As expected the former invest area AL95 became Tropical Depression 13 and is now Tropical Storm Lee – by this afternoon it should be Hurricane Lee. Conditions are really favorable for continued intensification, but at the moment while the track is on a path that skirts the Leeward Islands (who should “monitor”) and freaks out Florida (not that it takes much to freak out Florida), at the moment it is not expected to be a direct threat to land. Here are NHC’s Key Messages regarding Tropical Storm Lee (en Español: Mensajes Claves).
The 5am forecast wasn’t terribly different from the previous runs; here is the impact swath using my TAOS/TC model, based on the 5am NHC track:
On this path the Leeward Islands would be on the fringes – swell (waves) mostly, but no direct impacts. The concern with such a powerful storm is if it goes a bit south then you start to quickly get impacts, so while things look OK for the moment, it certainly makes sense for those in the islands to be watching and ready to act if the forecast changes and warnings are required. The models are, in the words of NHC, “very aggressive” on the intensity forecast, with many spinning up Lee to a Category 5 hurricane within the next 72 hours (!). NHC is “only” forecasting at strong Category 4.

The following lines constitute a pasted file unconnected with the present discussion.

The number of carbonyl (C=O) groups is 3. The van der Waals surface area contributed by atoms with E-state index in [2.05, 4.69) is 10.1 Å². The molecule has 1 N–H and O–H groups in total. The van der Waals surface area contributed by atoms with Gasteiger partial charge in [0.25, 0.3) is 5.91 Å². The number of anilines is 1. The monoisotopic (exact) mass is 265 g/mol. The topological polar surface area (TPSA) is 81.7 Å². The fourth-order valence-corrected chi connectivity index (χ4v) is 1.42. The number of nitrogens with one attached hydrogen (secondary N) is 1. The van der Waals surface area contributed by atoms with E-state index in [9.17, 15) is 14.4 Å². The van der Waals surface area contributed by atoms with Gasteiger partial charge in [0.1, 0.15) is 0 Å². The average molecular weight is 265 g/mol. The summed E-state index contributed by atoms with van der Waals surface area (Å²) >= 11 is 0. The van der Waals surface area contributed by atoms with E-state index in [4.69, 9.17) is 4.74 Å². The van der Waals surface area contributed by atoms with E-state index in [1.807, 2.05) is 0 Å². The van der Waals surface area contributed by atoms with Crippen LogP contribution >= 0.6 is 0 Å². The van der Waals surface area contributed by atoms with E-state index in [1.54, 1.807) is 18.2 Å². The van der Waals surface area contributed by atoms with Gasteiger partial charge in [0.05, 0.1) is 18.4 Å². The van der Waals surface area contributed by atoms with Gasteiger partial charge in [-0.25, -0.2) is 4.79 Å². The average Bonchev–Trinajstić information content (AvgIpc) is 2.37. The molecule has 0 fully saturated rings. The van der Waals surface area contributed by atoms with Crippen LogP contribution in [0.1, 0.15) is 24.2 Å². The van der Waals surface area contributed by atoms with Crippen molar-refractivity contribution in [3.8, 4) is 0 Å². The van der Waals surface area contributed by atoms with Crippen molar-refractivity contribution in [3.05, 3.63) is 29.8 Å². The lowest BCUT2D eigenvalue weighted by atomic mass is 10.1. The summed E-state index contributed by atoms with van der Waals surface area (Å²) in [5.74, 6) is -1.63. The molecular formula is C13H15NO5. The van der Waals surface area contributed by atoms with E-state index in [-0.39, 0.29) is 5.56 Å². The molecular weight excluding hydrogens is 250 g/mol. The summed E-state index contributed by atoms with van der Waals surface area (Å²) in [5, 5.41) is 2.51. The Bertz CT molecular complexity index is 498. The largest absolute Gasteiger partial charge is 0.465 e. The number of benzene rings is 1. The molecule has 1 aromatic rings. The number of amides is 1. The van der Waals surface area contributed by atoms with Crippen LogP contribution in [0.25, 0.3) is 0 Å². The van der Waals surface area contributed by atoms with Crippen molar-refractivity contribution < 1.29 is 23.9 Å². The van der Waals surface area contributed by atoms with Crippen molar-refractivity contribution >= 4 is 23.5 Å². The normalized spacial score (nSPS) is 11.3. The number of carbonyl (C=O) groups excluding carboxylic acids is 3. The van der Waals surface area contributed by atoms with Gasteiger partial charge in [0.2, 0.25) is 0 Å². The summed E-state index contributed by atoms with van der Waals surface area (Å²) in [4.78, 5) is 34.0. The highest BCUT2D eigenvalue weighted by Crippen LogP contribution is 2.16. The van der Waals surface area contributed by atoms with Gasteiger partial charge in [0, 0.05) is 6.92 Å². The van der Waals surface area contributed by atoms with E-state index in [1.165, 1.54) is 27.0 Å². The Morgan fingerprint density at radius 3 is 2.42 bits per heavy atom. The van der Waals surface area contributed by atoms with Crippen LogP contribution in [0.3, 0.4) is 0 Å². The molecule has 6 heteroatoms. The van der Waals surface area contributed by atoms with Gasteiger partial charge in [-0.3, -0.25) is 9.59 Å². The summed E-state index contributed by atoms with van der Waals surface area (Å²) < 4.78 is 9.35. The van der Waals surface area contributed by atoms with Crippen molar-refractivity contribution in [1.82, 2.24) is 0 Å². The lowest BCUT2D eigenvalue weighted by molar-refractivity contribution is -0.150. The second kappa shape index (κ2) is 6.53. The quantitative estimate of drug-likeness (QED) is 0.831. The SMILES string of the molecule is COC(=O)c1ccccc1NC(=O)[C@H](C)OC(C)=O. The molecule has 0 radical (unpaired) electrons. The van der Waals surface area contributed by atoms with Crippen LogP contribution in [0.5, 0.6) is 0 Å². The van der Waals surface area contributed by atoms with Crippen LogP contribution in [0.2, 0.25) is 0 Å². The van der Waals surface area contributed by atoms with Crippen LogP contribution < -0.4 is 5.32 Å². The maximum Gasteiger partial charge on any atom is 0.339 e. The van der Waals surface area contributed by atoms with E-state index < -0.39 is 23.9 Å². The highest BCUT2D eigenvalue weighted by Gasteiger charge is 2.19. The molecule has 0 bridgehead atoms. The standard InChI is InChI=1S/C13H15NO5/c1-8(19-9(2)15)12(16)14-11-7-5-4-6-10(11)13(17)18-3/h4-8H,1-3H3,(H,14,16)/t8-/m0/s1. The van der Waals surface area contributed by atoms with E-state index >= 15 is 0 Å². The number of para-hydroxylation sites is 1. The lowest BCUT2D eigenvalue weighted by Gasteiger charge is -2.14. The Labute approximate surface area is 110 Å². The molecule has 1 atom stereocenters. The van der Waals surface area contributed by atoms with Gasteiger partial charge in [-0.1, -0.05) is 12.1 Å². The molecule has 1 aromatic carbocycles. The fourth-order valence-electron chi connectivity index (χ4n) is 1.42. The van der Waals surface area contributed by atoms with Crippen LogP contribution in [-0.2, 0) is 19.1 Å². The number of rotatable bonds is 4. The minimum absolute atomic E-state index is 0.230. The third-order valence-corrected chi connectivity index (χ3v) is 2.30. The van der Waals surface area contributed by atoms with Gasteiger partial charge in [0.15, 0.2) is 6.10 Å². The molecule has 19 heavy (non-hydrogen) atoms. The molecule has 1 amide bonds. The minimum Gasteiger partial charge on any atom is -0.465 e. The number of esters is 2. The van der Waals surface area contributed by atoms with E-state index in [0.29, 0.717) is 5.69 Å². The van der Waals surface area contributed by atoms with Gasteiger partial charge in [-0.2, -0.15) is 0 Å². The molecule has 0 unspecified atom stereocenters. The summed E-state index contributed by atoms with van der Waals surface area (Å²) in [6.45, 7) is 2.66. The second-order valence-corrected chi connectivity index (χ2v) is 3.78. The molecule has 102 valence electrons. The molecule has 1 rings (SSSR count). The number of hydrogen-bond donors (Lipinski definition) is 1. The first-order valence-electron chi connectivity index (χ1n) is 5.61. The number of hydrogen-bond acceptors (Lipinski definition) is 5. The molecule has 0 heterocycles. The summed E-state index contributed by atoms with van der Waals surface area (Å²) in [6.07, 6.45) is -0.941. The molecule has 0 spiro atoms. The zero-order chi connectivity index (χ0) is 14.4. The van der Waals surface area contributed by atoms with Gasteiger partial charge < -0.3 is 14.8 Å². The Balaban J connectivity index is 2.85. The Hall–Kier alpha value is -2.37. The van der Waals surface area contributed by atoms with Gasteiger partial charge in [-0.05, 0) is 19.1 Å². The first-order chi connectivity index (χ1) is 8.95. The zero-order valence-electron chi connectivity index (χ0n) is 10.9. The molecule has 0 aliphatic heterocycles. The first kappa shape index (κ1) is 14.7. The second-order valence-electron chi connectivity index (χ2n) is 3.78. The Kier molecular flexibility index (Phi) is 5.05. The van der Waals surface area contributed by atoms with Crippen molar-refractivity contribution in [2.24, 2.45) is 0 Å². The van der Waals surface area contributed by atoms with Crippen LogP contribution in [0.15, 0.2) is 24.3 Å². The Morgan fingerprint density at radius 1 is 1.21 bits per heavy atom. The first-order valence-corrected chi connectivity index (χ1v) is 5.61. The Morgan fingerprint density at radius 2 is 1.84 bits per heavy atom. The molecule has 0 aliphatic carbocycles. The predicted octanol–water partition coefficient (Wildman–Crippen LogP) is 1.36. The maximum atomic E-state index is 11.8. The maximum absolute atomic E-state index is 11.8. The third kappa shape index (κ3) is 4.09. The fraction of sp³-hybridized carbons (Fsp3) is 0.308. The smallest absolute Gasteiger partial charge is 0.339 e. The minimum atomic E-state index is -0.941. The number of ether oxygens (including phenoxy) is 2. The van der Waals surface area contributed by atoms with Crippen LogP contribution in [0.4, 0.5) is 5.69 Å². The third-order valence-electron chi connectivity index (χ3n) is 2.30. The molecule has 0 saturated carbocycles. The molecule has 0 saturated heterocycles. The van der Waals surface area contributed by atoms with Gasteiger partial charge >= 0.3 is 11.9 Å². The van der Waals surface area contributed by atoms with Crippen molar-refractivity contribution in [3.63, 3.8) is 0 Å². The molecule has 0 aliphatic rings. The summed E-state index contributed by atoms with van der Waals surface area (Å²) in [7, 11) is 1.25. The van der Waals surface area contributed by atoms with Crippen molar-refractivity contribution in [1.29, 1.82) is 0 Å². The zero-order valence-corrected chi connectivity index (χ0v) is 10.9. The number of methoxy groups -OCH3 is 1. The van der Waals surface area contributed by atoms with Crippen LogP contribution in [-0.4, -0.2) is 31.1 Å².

On this track, the usual suspects in the Southeastern US are freaking out and/or gleefully checking their ad revenues. Should they? Probably not freak out, but this weekend will be good for the hit counters. While the straight line of the current NHC forecast is not what you would want to see, it should start to develop a rightward hook – the longer range models (and the meteorological reasoning) at the moment show a pretty radical shift in the steering in about five days. Here is what the major track models are showing at the moment …
If you look at the ensembles, they too are mostly favoring the sharp northward turn in about five days, just after the storm passes the Leeward Islands. Here is just the GFS ensemble tracks. Remember, the main forecast is the blue line – the cloud of gray lines are individual ensemble members, and can’t really be pulled out of context on their own. But the scenarios almost all show the turn:
So what’s the TLDR? Lee is going to be a powerful storm, but all signs are it is not going to have significant impacts in the Caribbean or US other than waves and swell (and therefore rip currents) on the US. We’ll have to see if the storm impacts Bermuda, or potentially even Nova Scotia and Vinland (also called Newfoundland by some revisionists). But that’s a problem for next week and way too early to speculate about.